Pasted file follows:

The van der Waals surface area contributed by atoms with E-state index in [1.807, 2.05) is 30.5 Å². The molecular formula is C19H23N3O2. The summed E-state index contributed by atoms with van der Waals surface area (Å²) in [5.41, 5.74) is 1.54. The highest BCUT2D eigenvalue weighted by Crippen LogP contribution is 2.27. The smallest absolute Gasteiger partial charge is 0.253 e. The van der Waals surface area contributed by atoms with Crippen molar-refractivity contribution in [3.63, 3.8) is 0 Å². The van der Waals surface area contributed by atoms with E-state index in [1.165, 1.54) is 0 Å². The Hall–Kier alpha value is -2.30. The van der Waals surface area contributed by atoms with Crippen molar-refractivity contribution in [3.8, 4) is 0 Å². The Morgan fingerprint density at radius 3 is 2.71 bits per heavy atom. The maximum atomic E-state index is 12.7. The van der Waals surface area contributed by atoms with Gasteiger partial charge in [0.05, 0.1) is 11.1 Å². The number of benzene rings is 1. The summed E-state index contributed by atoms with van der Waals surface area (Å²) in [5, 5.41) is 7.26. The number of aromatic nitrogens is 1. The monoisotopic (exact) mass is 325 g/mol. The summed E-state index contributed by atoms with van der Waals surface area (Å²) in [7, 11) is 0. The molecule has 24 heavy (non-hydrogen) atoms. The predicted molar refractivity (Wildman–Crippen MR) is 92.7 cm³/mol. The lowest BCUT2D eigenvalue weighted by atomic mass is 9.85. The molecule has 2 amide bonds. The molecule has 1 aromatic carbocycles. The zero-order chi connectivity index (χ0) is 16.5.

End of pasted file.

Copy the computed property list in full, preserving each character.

The van der Waals surface area contributed by atoms with E-state index in [1.807, 2.05) is 30.5 Å². The molecular formula is C19H23N3O2. The summed E-state index contributed by atoms with van der Waals surface area (Å²) in [5.41, 5.74) is 1.54. The highest BCUT2D eigenvalue weighted by Crippen LogP contribution is 2.27. The smallest absolute Gasteiger partial charge is 0.253 e. The van der Waals surface area contributed by atoms with Crippen molar-refractivity contribution in [3.63, 3.8) is 0 Å². The van der Waals surface area contributed by atoms with E-state index in [1.165, 1.54) is 0 Å². The Hall–Kier alpha value is -2.30. The van der Waals surface area contributed by atoms with Crippen molar-refractivity contribution in [3.8, 4) is 0 Å². The Morgan fingerprint density at radius 3 is 2.71 bits per heavy atom. The maximum atomic E-state index is 12.7. The van der Waals surface area contributed by atoms with Gasteiger partial charge in [0.05, 0.1) is 11.1 Å². The number of benzene rings is 1. The summed E-state index contributed by atoms with van der Waals surface area (Å²) in [5, 5.41) is 7.26. The number of aromatic nitrogens is 1. The monoisotopic (exact) mass is 325 g/mol. The summed E-state index contributed by atoms with van der Waals surface area (Å²) in [7, 11) is 0. The molecule has 24 heavy (non-hydrogen) atoms. The predicted molar refractivity (Wildman–Crippen MR) is 92.7 cm³/mol. The lowest BCUT2D eigenvalue weighted by atomic mass is 9.85. The molecule has 2 amide bonds. The molecule has 1 aromatic carbocycles. The zero-order chi connectivity index (χ0) is 16.5.